Tuesday, January 18, 2011

Liver Health: Deep vein thrombosis (DVT) In Cirrhosis

A study published in the 2011 issue of the Thrombosis Journal entitled:
Concluded that cirrhotic patients are at risk for developing VTE.
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VTE Defined : "The process by which blood clots occur and travel through the veins is known as venous thromboembolism, the collective term for DVT ."
What is thrombosis?
A clot within a blood vessel is called a thrombus and the process by which it forms is known as thrombosis. It can be damaging as it might block the flow of blood. Also,part of the clot mite break away and block a blood vessel further along,cutting off the blood supply to important organs.
What Is DVT
Deep vein thrombosis (DVT) is the formation of a blood clot in one of the deep veins within the body, such as in the leg or pelvis. This kind of thrombosis can occur after surgery and may cause redness, pain and swelling.

The incidence of Venous Thromboembolism and practice of Deep Venous Thrombosis Prophylaxis in hospitalized cirrhotic patients
Cirrhotic patients are characterized by a decreased synthesis of coagulation and anticoagulation factors. The coagulopathy of cirrhotic patients is considered to be auto-anticoagulation.
Our aim was to determine the incidence and predictors of venous thromboembolism (VTE) and examine the practice of deep venous thrombosis (DVT) prophylaxis among hospitalized cirrhotic patients.
Methods: A retrospective cohort study was performed in a tertiary teaching hospital. We included all adult patients admitted to the hospital with a diagnosis of liver cirrhosis from January 1, 2009 to December 31, 2009.We grouped our cohort patients in two groups, cirrhotic patients without VTE and cirrhotic with VTE.
Results: Over one year, we included 226 cirrhotic patients, and the characteristics of both groups were similar regarding their clinical and laboratory parameters and their outcomes.
Six patients (2.7%) developed VTE, and all of the VTEs were DVT.
Hepatitis C was the most common (51%) underlying cause of liver cirrhosis, followed by hepatitis B (22%); 76% of the cirrhotic patients received neither pharmacological nor mechanical DVT prophylaxis.
Conclusion: Cirrhotic patients are at risk for developing VTE. The utilization of DVT prophylaxis was suboptimal.
Author: Abdulaziz AldawoodYaseen ArabiAbdulrahman AljumahAlawi AlSaeediAsgar RishuHasan AldorziSaad AlQahtaniMohammad AlsultanAfaf FelembanCredits/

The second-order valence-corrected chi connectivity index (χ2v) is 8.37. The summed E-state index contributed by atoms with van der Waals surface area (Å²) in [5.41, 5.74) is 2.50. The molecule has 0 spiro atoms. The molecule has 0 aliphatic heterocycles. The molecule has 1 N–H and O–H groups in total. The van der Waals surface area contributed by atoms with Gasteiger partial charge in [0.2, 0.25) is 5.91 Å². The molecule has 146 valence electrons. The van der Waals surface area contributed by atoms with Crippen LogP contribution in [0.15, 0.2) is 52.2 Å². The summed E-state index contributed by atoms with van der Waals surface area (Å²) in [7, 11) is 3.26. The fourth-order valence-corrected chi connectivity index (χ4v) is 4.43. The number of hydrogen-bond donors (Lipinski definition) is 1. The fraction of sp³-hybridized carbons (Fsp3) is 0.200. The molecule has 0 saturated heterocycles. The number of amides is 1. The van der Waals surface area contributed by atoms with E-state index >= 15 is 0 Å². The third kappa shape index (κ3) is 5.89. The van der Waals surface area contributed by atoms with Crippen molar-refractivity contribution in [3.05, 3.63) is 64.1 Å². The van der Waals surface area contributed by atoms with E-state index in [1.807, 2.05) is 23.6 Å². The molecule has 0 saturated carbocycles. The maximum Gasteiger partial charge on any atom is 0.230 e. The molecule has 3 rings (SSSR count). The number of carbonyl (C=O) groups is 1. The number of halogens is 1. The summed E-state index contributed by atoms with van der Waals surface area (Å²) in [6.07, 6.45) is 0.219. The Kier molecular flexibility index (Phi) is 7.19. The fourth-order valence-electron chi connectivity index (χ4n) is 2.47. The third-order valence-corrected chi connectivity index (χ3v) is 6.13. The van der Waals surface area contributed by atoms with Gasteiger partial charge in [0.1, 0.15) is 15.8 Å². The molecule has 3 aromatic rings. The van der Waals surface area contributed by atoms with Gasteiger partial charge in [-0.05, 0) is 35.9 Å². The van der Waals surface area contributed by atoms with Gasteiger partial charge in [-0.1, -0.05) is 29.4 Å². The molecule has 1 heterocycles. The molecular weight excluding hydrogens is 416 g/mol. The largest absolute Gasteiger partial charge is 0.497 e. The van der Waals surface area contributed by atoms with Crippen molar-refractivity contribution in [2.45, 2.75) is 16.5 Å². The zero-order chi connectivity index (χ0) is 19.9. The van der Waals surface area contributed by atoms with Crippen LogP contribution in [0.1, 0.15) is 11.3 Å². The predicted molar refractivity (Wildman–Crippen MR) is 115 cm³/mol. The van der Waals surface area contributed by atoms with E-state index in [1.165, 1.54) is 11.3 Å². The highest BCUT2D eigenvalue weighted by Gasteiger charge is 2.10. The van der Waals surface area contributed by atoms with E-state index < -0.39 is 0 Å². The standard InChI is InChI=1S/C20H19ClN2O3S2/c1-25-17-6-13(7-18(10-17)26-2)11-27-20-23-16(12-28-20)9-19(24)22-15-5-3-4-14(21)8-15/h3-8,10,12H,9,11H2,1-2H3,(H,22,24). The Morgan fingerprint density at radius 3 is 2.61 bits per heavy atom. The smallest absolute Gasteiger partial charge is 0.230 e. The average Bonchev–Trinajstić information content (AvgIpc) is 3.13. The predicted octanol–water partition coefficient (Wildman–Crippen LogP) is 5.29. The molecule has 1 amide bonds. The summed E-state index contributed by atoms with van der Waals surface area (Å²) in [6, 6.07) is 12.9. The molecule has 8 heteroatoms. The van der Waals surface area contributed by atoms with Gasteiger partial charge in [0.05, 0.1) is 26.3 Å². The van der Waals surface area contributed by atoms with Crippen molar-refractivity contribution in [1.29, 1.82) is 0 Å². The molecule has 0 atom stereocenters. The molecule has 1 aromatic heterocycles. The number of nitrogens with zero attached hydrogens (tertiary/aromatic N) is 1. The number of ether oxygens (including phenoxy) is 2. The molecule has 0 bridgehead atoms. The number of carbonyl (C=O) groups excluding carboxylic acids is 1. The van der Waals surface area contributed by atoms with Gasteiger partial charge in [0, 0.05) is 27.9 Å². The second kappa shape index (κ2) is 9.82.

Source: Thrombosis Journal 2011, 9:1
Additional Information:
Published online May 26th 2010 in Clinical Gastroenterology and Hepatology, Dr. Harry Wu and Dr. Geoffrey C. Nguyen conclude in an article that younger cirrhosis patients are at risk for venous thromboembolism.
Younger cirrhosis inpatients at risk for venous thromboembolism

NEW YORK (Reuters Health) –

Hospitalized cirrhotics are at increased risk for venous thromboembolism (VTE) up until age 45 but not afterward, a new study suggests. Patients hospitalized with cirrhosis patients "should be considered for VTE prophylaxis," especially those younger than 45 years, Dr. Harry Wu and Dr. Geoffrey C. Nguyen conclude in an article in Clinical Gastroenterology and Hepatology, published online May 26th. Liver disease can both increase and decrease the risk of VTE due to its effects on the coagulation cascade, the clinicians from Mount Sinai Hospital and the University of Toronto in Ontario, Canada, note in their report.

Using data from the Nationwide Inpatient Sample (1998-2006), they compared the prevalence of VTE in hospitalized patients with and without cirrhosis. Their analysis included 408,253 admissions with compensated cirrhosis, 241,626 admissions for decompensated cirrhosis and 575,057 admissions without liver disease.

Patients with compensated cirrhosis (mean age 58.5 years) and decompensated cirrhosis (mean age 57.3 years) were older than comparison patients (54.1 years, p <>

After age 45, the adjusted odds of VTE was marginally lower in compensated cirrhotics relative to non-cirrhotics (OR, 0.90) and there was no difference in adjusted odds of VTE between those with decompensated cirrhosis and control patients (OR, 0.97). The presence of VTE increased the risk of premature death in all three groups. In patients without liver cirrhosis, the odds ratio was 2.77; it was 2.16 in patients compensated cirrhosis and 1.66 in patients with decompensated cirrhosis.

The average hospital stay for patients with compensated cirrhosis was 14.4 days if they had VTE versus 6.5 days if they did not. Among patients with decompensated cirrhosis, mean length of hospital stay was 14.9 days with VTE and 7.4 days without VTE. On multivariate analysis, VTE was associated with a 103% increase in length of stay among patients with compensated cirrhosis and an 86% increase in those with decompensated cirrhosis. Drs. Wu and Nguyen say the risks and benefits of VTE prophylaxis in cirrhotic patients are not clear. In a recent meta-analysis of medical inpatients, VTE prophylaxis reduced the absolute risk by 1.36%. The number needed to treat was 74.

There was no increased risk of serious bleeding and a 1.73% increased risk of minor bleeding. “Given that patients with cirrhosis are at higher risk of VTE, at least until the age of 45 years, this benefit would likely be greater,” they write. Based on the current findings, the researchers think VTE prophylaxis "should be considered in inpatients with cirrhosis, especially those under the age of 45 years.

“For patients 45 and older, for whom there is no demonstrable increased risk of VTE over the general population, the risks and benefits of medical VTE prophylaxis should be weighed on a case-by-case basis,” they advise.

References: http://www.cghjournal.org/article/S1542-3565%2810%2900500-8/abstract

Clin Gastro Hepatol 2010.

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